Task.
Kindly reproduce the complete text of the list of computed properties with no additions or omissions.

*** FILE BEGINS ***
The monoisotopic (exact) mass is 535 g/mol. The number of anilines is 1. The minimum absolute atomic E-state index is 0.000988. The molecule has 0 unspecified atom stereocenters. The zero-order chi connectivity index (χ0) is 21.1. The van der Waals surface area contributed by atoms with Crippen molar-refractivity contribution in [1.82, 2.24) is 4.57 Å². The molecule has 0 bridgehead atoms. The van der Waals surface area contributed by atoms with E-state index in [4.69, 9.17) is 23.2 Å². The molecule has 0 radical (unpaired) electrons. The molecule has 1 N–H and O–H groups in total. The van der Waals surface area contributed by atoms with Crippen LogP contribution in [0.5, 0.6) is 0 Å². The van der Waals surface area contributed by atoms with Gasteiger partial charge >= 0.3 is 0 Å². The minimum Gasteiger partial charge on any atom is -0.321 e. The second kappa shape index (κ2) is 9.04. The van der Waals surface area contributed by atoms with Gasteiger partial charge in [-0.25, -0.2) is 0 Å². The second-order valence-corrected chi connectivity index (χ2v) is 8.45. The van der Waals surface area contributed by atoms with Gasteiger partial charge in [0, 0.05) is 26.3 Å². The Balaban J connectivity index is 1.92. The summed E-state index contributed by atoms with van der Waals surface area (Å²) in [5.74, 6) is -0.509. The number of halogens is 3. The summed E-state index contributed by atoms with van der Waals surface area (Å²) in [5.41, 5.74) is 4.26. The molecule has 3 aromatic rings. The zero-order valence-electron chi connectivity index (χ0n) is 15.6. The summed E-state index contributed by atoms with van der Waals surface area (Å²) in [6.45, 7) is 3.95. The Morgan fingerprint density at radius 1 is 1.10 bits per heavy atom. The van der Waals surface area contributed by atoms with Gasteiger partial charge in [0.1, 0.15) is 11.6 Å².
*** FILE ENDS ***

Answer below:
The monoisotopic (exact) mass is 535 g/mol. The number of anilines is 1. The minimum absolute atomic E-state index is 0.000988. The molecule has 0 unspecified atom stereocenters. The zero-order chi connectivity index (χ0) is 21.1. The van der Waals surface area contributed by atoms with Crippen molar-refractivity contribution in [1.82, 2.24) is 4.57 Å². The molecule has 0 bridgehead atoms. The van der Waals surface area contributed by atoms with E-state index in [4.69, 9.17) is 23.2 Å². The molecule has 0 radical (unpaired) electrons. The molecule has 1 N–H and O–H groups in total. The van der Waals surface area contributed by atoms with Crippen LogP contribution in [0.5, 0.6) is 0 Å². The van der Waals surface area contributed by atoms with Gasteiger partial charge >= 0.3 is 0 Å². The minimum Gasteiger partial charge on any atom is -0.321 e. The second kappa shape index (κ2) is 9.04. The van der Waals surface area contributed by atoms with Gasteiger partial charge in [-0.25, -0.2) is 0 Å². The second-order valence-corrected chi connectivity index (χ2v) is 8.45. The van der Waals surface area contributed by atoms with Gasteiger partial charge in [0, 0.05) is 26.3 Å². The Balaban J connectivity index is 1.92. The summed E-state index contributed by atoms with van der Waals surface area (Å²) in [5.74, 6) is -0.509. The number of halogens is 3. The summed E-state index contributed by atoms with van der Waals surface area (Å²) in [5.41, 5.74) is 4.26. The molecule has 3 aromatic rings. The zero-order valence-electron chi connectivity index (χ0n) is 15.6. The summed E-state index contributed by atoms with van der Waals surface area (Å²) in [6.45, 7) is 3.95. The Morgan fingerprint density at radius 1 is 1.10 bits per heavy atom. The van der Waals surface area contributed by atoms with Gasteiger partial charge in [0.1, 0.15) is 11.6 Å².